“If it doesn’t give you goose bumps,
man, you’re not dancing tango”

xxxxxxxxxxxxxxxxxxxxx-Fino in "Tango, Our Dance"

Because I watched Tete videos so much when I began in tango, I picked up his habit of kicking up my feet on the dance floor. One evening in Celia’s a milonguero named Chiche came over and said quietly in my ear, “Sometimes you’re picking up your feet. You should keep them close to the floor.” Although some of the milongueros also occasionally pick up their feet when they dance, most traditional milongueros hate to see people raising their feet or moving them around in the air (especially women).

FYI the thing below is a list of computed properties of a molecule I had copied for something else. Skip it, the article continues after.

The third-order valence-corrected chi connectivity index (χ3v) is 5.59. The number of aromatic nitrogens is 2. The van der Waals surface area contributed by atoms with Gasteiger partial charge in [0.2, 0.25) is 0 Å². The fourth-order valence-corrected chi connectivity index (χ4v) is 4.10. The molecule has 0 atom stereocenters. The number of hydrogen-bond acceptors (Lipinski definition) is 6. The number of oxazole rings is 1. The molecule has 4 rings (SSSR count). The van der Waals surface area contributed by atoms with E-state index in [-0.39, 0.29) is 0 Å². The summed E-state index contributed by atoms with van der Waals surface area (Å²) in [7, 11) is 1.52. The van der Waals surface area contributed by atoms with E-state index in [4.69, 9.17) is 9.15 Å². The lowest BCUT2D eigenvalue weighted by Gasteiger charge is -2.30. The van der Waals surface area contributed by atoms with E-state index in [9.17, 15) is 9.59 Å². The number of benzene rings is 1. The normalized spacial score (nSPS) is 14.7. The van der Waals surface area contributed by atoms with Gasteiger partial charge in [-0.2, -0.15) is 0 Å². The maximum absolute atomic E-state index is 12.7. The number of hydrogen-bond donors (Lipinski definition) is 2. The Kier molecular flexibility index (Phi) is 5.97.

Tete, who is not really a traditional milonguero (and doesn’t want to be), picks up his feet quite a bit (he's pictured above, kicking up his heels with Alicia Pons in Banco Provincia, and with Sylvia in Porteño y Bailarin). To me, this is a nice way for Tete to express his musical feeling—but I have a lot of respect the milongueros, and I take what they say very seriously. They all talk to each other, and it’s likely that when one of them takes the time to approach you with some advice, it has been discussed with several of them at their table. So, I decided to follow Chiche’s advice, and stay more grounded. And I began to find that my dancing smoothed out, and I became more stable and maneuverable. I developed more confidence on crowded floors, and although I gave up some of my earlier exuberance, I more than made up for it by adding subtlety to the way I danced. In the end, I actually expressed the music better and more confidently. What Tete and some of the other milongueros do certainly isn’t wrong (they are maestros, after all)—but in my case, the advice from Chiche and his friends was absolutely correct.